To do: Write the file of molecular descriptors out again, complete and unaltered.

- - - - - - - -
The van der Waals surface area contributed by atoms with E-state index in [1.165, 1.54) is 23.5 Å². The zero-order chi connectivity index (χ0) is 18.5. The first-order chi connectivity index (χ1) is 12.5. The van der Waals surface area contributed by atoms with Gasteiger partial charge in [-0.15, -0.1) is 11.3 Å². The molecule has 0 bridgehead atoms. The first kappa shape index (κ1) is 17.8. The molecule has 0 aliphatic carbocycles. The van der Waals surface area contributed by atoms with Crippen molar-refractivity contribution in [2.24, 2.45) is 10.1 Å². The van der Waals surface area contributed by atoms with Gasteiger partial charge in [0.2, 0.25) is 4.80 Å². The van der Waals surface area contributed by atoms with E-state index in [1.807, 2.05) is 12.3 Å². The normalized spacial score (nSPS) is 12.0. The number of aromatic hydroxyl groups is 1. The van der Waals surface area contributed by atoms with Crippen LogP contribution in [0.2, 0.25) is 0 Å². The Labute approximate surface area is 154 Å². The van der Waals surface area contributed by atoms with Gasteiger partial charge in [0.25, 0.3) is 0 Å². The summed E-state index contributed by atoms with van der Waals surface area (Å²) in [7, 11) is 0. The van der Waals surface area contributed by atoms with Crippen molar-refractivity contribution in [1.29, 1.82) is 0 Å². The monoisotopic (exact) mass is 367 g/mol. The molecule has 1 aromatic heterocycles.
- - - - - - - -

The van der Waals surface area contributed by atoms with E-state index in [1.165, 1.54) is 23.5 Å². The zero-order chi connectivity index (χ0) is 18.5. The first-order chi connectivity index (χ1) is 12.5. The van der Waals surface area contributed by atoms with Gasteiger partial charge in [-0.15, -0.1) is 11.3 Å². The molecule has 0 bridgehead atoms. The first kappa shape index (κ1) is 17.8. The molecule has 0 aliphatic carbocycles. The van der Waals surface area contributed by atoms with Crippen molar-refractivity contribution in [2.24, 2.45) is 10.1 Å². The van der Waals surface area contributed by atoms with Gasteiger partial charge in [0.2, 0.25) is 4.80 Å². The van der Waals surface area contributed by atoms with E-state index in [1.807, 2.05) is 12.3 Å². The normalized spacial score (nSPS) is 12.0. The number of aromatic hydroxyl groups is 1. The van der Waals surface area contributed by atoms with Crippen LogP contribution in [0.2, 0.25) is 0 Å². The Labute approximate surface area is 154 Å². The van der Waals surface area contributed by atoms with Gasteiger partial charge in [0.25, 0.3) is 0 Å². The summed E-state index contributed by atoms with van der Waals surface area (Å²) in [7, 11) is 0. The van der Waals surface area contributed by atoms with Crippen molar-refractivity contribution in [1.29, 1.82) is 0 Å². The monoisotopic (exact) mass is 367 g/mol. The molecule has 1 aromatic heterocycles.